UK Solar Industry
The UK solar industry is set to boom in the coming years with exciting opportunities for investors and real possibilities for the government to reach its climate change targets through the reduction of carbon emissions.
Although not being as strong currently as the same sector in areas such as Spain, pilule Germany and California, the UK photovoltaic (PV) market will attempt to catch up with foreign solar markets in the coming months through the introduction of important legislation and a drastic root change in public education regarding renewable energies. With this growing public awareness of green issues and important legislative changes coming in to play regarding the adoption of renewable energy, things are looking extremely bright for the prospects of the UK solar industry.
Renewable energy, in particular solar is going through dramatic changes at the moment primarily in the shape of the recently announced Clean Energy Cash Back Scheme. The UK government, through the Department of Energy and Climate Change has asserted that starting next year, a tariff or ‘clean energy cash back’ system will be introduced whereby small scale producers of clean, solar energy will receive guaranteed premium rates for the energy they supply back in to the national grid.
Currently, the feasibility of a British solar industry is being championed by a number of key players within the photovoltaic sector and groups such as We Support Solar have provided an important forum for those committed to the principles of creating a healthy solar energy industry throughout the UK. A number of large solar companies are currently in operation throughout the UK, the most prominent of these being Solar Century, Romag, Sharp and Crystalox all involved in the varied activities of manufacturing, installation and integration of a series of different photovoltaic products.
Solar installation in the UK is dominated by grid connected photovoltaic systems both on commercial buildings and newly built housing. The grid connection of course allows the ‘feed-in’ of excess solar energy generation back in to the grid in order to receive the ‘green energy cash back’ announced by the government. Perhaps the highest profile photovoltaic building in the UK is the CIS Tower in Manchester which has the largest PV façade in Europe and with it’s mosaic of solar tiles, saves up to 100 tonnes of CO2 emissions each year.
Even without the feed-in tariff legislation which is not to be introduced until 2010, the UK has a healthy, outward looking photovoltaic industry which is looking to compete with the strong sectors which exist in countries such as India, China, Germany and the United States. The UK industry is seeking to compete through innovative design and manufacture of next generation solar cells something which will be assured through organizations such as The Carbon Trust. Other PV research programs have also been established which are endeavoring to make solar installations as efficient and as effective as possible. Certainly, research projects presently being carried out at the New and Renewable Energy Centre (NaREC) will play a key role specifically mono and polycrystalline solar cell development which is set to take up the lion’s share of the British PV market in the coming years.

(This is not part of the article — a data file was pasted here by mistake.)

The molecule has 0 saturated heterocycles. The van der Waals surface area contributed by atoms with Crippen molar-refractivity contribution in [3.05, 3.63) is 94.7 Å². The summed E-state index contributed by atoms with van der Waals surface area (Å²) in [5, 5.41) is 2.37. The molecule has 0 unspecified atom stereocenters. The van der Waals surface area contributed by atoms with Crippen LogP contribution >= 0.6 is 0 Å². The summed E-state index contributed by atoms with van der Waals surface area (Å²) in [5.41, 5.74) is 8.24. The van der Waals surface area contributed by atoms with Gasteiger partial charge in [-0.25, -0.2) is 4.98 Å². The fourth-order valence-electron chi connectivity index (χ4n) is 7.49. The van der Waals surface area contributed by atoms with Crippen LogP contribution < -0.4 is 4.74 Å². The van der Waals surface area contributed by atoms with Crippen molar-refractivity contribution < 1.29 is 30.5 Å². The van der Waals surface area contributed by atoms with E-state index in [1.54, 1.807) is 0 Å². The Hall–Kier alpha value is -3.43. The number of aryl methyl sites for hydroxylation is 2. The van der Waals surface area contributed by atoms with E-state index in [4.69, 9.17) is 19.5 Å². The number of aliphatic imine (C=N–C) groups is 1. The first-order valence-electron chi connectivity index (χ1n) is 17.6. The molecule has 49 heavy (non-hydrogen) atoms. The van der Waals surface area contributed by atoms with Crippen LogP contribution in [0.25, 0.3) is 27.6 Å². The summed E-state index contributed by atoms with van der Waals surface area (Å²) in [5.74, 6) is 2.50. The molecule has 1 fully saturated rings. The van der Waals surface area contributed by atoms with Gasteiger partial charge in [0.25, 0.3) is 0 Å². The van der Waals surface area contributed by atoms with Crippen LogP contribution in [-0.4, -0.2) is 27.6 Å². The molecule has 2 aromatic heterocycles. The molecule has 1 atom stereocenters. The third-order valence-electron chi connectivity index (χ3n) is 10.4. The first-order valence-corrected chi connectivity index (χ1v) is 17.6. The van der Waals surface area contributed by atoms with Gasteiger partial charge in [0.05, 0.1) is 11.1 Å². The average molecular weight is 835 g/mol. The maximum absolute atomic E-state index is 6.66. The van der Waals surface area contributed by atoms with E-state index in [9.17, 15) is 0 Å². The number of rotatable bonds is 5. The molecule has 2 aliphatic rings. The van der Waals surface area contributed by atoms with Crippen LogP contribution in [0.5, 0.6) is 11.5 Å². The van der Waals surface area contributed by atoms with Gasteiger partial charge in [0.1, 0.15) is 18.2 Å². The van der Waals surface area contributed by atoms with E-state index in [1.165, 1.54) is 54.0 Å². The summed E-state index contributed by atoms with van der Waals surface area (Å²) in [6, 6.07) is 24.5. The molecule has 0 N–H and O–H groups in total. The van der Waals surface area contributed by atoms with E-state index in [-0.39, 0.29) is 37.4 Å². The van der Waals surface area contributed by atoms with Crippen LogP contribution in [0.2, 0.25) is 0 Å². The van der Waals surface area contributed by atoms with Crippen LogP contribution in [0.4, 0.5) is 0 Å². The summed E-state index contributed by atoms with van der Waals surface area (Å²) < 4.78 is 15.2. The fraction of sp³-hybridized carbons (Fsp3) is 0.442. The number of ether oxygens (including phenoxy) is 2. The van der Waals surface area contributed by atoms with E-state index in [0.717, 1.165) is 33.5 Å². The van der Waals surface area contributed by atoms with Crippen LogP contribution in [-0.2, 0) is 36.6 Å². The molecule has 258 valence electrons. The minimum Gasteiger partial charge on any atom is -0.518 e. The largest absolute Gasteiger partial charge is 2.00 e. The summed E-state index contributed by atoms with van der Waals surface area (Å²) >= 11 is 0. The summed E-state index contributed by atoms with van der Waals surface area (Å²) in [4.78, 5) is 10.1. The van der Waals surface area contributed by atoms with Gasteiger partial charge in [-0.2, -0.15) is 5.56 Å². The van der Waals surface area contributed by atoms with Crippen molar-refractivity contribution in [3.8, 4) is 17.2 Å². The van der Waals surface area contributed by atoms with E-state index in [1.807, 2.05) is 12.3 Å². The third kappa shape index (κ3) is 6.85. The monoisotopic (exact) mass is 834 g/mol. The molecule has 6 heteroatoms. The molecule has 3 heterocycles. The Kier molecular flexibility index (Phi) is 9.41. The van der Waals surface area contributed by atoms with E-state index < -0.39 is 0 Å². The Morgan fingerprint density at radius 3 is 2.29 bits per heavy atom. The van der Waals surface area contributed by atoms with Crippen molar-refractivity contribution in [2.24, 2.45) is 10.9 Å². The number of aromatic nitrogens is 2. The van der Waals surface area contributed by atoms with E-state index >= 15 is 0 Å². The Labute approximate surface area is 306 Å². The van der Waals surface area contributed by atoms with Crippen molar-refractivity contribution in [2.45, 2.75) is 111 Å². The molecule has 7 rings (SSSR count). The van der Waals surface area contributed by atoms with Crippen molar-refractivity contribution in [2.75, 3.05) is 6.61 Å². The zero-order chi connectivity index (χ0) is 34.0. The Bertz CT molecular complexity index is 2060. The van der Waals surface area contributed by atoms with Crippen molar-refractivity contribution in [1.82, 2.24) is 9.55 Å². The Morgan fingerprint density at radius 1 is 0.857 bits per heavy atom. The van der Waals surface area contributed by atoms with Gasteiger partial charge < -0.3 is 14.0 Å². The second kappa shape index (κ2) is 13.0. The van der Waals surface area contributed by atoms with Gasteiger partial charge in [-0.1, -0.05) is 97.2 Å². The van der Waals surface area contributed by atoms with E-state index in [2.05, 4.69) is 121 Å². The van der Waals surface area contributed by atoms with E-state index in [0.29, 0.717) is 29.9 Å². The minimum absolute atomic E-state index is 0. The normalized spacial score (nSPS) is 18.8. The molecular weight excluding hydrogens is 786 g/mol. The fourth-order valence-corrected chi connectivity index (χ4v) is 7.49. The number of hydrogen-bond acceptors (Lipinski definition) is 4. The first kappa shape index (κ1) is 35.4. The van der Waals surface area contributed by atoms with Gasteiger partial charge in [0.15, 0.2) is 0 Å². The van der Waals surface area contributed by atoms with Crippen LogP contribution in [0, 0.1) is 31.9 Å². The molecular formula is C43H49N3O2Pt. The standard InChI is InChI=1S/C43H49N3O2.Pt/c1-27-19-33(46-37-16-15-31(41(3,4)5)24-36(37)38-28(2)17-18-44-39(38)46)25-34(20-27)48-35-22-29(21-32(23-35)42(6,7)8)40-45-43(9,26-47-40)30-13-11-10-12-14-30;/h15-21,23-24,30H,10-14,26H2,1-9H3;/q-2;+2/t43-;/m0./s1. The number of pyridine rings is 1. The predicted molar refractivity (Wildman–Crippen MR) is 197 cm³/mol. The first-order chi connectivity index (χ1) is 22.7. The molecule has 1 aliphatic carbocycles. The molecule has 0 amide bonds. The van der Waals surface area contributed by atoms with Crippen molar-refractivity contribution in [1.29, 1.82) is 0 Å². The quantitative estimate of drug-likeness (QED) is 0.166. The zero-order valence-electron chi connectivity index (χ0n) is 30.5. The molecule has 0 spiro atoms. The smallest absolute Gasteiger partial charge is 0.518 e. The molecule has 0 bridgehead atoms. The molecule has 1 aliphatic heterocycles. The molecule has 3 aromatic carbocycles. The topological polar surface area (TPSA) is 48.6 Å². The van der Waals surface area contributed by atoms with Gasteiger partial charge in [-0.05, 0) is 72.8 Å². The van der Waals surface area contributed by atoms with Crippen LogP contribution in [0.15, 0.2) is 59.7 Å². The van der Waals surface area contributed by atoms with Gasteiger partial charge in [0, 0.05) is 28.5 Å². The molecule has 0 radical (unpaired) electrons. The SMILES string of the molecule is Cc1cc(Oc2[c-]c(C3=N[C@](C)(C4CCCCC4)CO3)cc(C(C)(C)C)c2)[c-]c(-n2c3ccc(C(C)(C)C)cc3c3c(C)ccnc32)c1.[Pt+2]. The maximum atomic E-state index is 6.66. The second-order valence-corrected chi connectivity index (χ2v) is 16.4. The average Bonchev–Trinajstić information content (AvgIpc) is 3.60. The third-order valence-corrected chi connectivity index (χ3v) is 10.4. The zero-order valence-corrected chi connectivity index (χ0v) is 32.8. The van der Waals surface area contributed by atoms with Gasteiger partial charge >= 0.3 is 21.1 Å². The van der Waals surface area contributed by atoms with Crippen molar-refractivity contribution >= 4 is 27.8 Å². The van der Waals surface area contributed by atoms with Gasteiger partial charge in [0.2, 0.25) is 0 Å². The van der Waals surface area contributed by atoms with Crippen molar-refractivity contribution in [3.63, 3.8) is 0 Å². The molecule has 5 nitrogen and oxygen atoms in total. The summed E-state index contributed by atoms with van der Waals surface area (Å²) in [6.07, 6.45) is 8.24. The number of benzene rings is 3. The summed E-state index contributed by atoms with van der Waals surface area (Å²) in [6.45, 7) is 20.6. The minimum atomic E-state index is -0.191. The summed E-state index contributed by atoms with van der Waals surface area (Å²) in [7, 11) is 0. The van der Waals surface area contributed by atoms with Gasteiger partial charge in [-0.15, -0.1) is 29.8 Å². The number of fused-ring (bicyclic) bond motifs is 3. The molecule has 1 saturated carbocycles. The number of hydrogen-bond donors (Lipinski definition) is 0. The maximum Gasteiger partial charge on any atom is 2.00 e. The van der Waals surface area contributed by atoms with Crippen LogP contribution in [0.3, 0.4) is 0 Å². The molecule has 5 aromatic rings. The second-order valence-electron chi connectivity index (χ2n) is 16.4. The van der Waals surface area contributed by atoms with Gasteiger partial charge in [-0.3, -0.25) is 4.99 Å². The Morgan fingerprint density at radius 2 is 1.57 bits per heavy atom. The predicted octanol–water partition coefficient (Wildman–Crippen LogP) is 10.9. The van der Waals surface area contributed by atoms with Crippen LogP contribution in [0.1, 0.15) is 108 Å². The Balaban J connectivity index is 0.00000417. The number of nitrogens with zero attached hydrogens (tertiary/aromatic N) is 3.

The prospects for the UK solar industry looked much brighter following the Energy Act in November 2008 and the establishment of the Department of Energy and Climate change (DECC) under the leadership of Ed Milliband. The UK government has committed to reach its climate change targets of reducing carbon emissions by 60% by 2050 through a series of legislative changes which will have a significant effect on investment levels in UK PV installations.
The UK PV market is growing at a rate of 25% per year and is expected to grow exponentially following the introduction the ‘Clean Energy Cash Back’’ feed-in tariff mechanism in the beginning of next year. At a recent renewable energy convention Joan Ruddock, spokesperson for the DECC asserted the fact that the government will strive to develop the UK renewable industry through, “Small-scale renewable technologies, such as solar PV”, going on to add, “We know that it is not just a case of generating ideas and many of you have pushed for greater incentives, so we are introducing what is going to be called a clean energy cash back, that is much easier for ordinary people to understand than a feed-in tariff for people in these difficult economic times and it will be important to encourage people at this time.”
The prospects for PV in the UK are therefore looking strong and with consultants Ernst & Young declaring in a December 2008 report titled The Renewable energy country attractiveness indices, the UK ranks highly as a potential target for solar investors. Certainly, citing the low value of Pound Sterling and the imminent introduction of feed-in tariffs, Ernst & Young now rate the UK as joint fifth in a list of countries in terms of their attractiveness to investors. Of course, this report was published before July’s news that the feed-in tariff introduction will begin in earnest in the April of 2010 and the attractiveness of the UK solar industry would certainly be boosted by recent news pertaining to cash benefits to investors.